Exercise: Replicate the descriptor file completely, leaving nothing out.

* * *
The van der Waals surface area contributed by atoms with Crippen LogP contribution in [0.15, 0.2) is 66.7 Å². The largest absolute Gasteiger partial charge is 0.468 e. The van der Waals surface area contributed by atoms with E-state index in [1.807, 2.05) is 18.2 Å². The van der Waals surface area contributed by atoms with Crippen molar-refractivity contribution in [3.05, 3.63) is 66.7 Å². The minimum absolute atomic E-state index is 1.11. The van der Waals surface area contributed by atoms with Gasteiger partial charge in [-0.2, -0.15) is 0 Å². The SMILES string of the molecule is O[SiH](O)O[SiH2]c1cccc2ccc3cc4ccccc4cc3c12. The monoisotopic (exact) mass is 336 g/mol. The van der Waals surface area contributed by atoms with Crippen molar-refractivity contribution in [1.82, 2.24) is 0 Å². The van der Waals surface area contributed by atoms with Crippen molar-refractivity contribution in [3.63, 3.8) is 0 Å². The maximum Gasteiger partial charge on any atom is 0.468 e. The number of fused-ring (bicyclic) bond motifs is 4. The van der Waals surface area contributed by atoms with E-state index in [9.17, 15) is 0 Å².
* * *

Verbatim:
The van der Waals surface area contributed by atoms with Crippen LogP contribution in [0.15, 0.2) is 66.7 Å². The largest absolute Gasteiger partial charge is 0.468 e. The van der Waals surface area contributed by atoms with E-state index in [1.807, 2.05) is 18.2 Å². The van der Waals surface area contributed by atoms with Crippen molar-refractivity contribution in [3.05, 3.63) is 66.7 Å². The minimum absolute atomic E-state index is 1.11. The van der Waals surface area contributed by atoms with Gasteiger partial charge in [-0.2, -0.15) is 0 Å². The SMILES string of the molecule is O[SiH](O)O[SiH2]c1cccc2ccc3cc4ccccc4cc3c12. The monoisotopic (exact) mass is 336 g/mol. The van der Waals surface area contributed by atoms with Crippen molar-refractivity contribution in [1.82, 2.24) is 0 Å². The van der Waals surface area contributed by atoms with Crippen molar-refractivity contribution in [3.63, 3.8) is 0 Å². The maximum Gasteiger partial charge on any atom is 0.468 e. The number of fused-ring (bicyclic) bond motifs is 4. The van der Waals surface area contributed by atoms with E-state index in [9.17, 15) is 0 Å².